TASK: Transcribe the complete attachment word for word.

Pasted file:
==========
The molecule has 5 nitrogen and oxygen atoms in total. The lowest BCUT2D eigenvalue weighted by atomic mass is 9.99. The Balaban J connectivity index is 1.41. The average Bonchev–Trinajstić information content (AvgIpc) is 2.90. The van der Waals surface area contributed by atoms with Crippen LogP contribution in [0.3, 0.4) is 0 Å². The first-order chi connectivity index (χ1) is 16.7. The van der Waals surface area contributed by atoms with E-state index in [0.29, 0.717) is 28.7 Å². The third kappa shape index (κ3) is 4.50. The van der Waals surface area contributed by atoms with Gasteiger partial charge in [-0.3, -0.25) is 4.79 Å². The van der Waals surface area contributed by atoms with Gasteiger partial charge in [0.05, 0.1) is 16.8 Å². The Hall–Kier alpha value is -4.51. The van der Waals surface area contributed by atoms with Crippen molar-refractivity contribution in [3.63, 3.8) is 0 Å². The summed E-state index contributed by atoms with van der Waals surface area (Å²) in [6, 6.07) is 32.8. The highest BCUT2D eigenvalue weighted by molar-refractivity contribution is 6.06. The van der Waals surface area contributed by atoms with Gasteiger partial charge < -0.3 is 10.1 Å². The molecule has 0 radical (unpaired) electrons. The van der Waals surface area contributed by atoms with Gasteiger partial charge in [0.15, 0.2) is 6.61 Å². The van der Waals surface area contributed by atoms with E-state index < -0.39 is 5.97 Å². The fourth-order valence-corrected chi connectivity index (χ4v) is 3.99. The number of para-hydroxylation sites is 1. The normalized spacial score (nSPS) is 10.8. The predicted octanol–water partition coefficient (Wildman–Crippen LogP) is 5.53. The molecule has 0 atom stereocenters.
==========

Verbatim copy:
The molecule has 5 nitrogen and oxygen atoms in total. The lowest BCUT2D eigenvalue weighted by atomic mass is 9.99. The Balaban J connectivity index is 1.41. The average Bonchev–Trinajstić information content (AvgIpc) is 2.90. The van der Waals surface area contributed by atoms with Crippen LogP contribution in [0.3, 0.4) is 0 Å². The first-order chi connectivity index (χ1) is 16.7. The van der Waals surface area contributed by atoms with E-state index in [0.29, 0.717) is 28.7 Å². The third kappa shape index (κ3) is 4.50. The van der Waals surface area contributed by atoms with Gasteiger partial charge in [-0.3, -0.25) is 4.79 Å². The van der Waals surface area contributed by atoms with Gasteiger partial charge in [0.05, 0.1) is 16.8 Å². The Hall–Kier alpha value is -4.51. The van der Waals surface area contributed by atoms with Crippen molar-refractivity contribution in [3.63, 3.8) is 0 Å². The summed E-state index contributed by atoms with van der Waals surface area (Å²) in [6, 6.07) is 32.8. The highest BCUT2D eigenvalue weighted by molar-refractivity contribution is 6.06. The van der Waals surface area contributed by atoms with Gasteiger partial charge < -0.3 is 10.1 Å². The molecule has 0 radical (unpaired) electrons. The van der Waals surface area contributed by atoms with Gasteiger partial charge in [0.15, 0.2) is 6.61 Å². The van der Waals surface area contributed by atoms with E-state index < -0.39 is 5.97 Å². The fourth-order valence-corrected chi connectivity index (χ4v) is 3.99. The number of para-hydroxylation sites is 1. The normalized spacial score (nSPS) is 10.8. The predicted octanol–water partition coefficient (Wildman–Crippen LogP) is 5.53. The molecule has 0 atom stereocenters.